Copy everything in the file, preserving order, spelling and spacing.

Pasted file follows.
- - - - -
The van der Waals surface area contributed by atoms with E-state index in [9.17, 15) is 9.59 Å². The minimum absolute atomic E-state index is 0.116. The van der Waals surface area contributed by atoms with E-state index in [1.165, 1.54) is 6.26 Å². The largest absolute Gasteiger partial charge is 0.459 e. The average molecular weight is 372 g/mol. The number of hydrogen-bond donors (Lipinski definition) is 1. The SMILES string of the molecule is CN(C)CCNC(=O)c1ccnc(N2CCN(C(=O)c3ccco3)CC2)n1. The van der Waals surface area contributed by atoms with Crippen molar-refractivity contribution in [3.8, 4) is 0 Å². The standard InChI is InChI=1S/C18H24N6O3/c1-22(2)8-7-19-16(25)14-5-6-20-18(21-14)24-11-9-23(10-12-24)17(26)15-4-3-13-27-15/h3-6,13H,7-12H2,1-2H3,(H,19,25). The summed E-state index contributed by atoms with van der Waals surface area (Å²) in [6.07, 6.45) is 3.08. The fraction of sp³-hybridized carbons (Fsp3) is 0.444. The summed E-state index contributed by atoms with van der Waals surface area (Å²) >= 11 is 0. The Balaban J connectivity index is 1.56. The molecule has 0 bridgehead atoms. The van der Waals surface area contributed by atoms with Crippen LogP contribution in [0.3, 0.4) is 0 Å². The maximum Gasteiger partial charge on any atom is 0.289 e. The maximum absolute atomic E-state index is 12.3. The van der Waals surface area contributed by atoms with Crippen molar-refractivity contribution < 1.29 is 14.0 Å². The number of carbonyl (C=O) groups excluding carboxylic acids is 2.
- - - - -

The van der Waals surface area contributed by atoms with E-state index in [9.17, 15) is 9.59 Å². The minimum absolute atomic E-state index is 0.116. The van der Waals surface area contributed by atoms with E-state index in [1.165, 1.54) is 6.26 Å². The largest absolute Gasteiger partial charge is 0.459 e. The average molecular weight is 372 g/mol. The number of hydrogen-bond donors (Lipinski definition) is 1. The SMILES string of the molecule is CN(C)CCNC(=O)c1ccnc(N2CCN(C(=O)c3ccco3)CC2)n1. The van der Waals surface area contributed by atoms with Crippen molar-refractivity contribution in [3.8, 4) is 0 Å². The standard InChI is InChI=1S/C18H24N6O3/c1-22(2)8-7-19-16(25)14-5-6-20-18(21-14)24-11-9-23(10-12-24)17(26)15-4-3-13-27-15/h3-6,13H,7-12H2,1-2H3,(H,19,25). The summed E-state index contributed by atoms with van der Waals surface area (Å²) in [6.07, 6.45) is 3.08. The fraction of sp³-hybridized carbons (Fsp3) is 0.444. The summed E-state index contributed by atoms with van der Waals surface area (Å²) >= 11 is 0. The Balaban J connectivity index is 1.56. The molecule has 0 bridgehead atoms. The van der Waals surface area contributed by atoms with Crippen LogP contribution in [0.3, 0.4) is 0 Å². The maximum Gasteiger partial charge on any atom is 0.289 e. The maximum absolute atomic E-state index is 12.3. The van der Waals surface area contributed by atoms with Crippen molar-refractivity contribution < 1.29 is 14.0 Å². The number of carbonyl (C=O) groups excluding carboxylic acids is 2.